“If you have seven weddings in one year, your gifts may be in the $15 range per wedding,” she says.

The bottom line? Find a number that feels comfortable for you, and don’t feel guilty if you can’t splurge on a lavish gift. It’s trite, but true: “Your presence is the present,” Swann says.

Is it ok to give cash as a gift?

The growing popularity of peer-to-peer payments apps like Venmo and Zelle have muddied the waters when it comes to figuring out whether giving cash, or how to give cash, is acceptable. In the past, wedding guests never had to consider whether it was appropriate to send a virtual gift.

It’s always been ok to give cash as a gift, reassures Post, but that still doesn’t mean it should be through an app. Smartphone apps should be a last resort for gift giving, Post says. Millennials may have transformed many industries, but some things never change: send a check with a heartfelt note in the mail.

Even though you should avoid apps, it’s clear that giving cash has become especially popular with millennials. According to the Zelle survey, 45% of millennials would rather give money than select a gift from the registry. But don’t count out a friend’s registry: both experts agree they’re still a relevant and efficient way to buy a gift you know someone will enjoy.

Do you still have a year to give a gift?

Experts’ opinions differ somewhat when it comes to this timeframe: Post says three months has been the norm for some time now, but Swann says taking a year to send your present is still ok. So what can millennials take away from that? Try not to wait to give your friends a gift, but if you do, it’s not the end of the world. Yes, it’s easier than ever to send a gift, but Americans are also busier than ever before, too.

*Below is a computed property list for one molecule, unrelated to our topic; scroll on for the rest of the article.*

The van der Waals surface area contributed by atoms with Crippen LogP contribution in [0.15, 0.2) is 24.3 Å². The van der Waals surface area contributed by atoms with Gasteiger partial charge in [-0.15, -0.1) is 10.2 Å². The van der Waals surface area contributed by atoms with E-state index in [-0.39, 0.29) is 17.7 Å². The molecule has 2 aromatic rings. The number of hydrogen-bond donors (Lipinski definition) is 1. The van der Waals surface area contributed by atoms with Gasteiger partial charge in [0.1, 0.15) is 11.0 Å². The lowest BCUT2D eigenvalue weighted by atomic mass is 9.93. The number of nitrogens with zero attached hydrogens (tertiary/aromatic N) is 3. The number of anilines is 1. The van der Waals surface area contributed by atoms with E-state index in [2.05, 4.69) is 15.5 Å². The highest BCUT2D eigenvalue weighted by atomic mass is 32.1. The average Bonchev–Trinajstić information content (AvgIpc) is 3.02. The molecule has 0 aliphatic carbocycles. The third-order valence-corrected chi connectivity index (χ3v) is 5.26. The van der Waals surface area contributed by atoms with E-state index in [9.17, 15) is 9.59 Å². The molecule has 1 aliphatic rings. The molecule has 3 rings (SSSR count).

One thing that’s never changed? When to write a thank you note, experts say. You should expect a thank you note from your newly married friends, say Post and Swann. And that timeline hasn’t changed: the happy couple should send a thank you note within three months of receiving a gift.

“Anytime someone does something for you, you should always say thank you,” Swann says. “The most appropriate way to say thank you for a monetary gift is to say it in writing.”

Does the couple still have to send a thank you note to procrastinators who miss the three-month mark for sending a gift? What about writing thank yous to guests who even miss the old-school one year rule?

Yes to both, says Swann.

“It doesn’t matter whether it’s three days, 13 days, 30 days or 355 days. It’s the proper thing to do. It’s still a gift.”

Advertiser Disclosure

The purpose of this disclosure is to explain how we make money without charging you for our content.

Our mission is to help people at any stage of life make smart financial decisions through research, reporting, reviews, recommendations, and tools.

Earning your trust is essential to our success, and we believe transparency is critical to creating that trust. To that end, you should know that many or all of the companies featured here are partners who advertise with us.

Our content is free because our partners pay us a referral fee if you click on links or call any of the phone numbers on our site. If you choose to interact with the content on our site, we will likely receive compensation. If you don't, we will not be compensated. Ultimately the choice is yours.

Opinions are our own and our editors and staff writers are instructed to maintain editorial integrity, but compensation along with in-depth research will determine where, how, and in what order they appear on the page.

To find out more about our editorial process and how we make money, click here.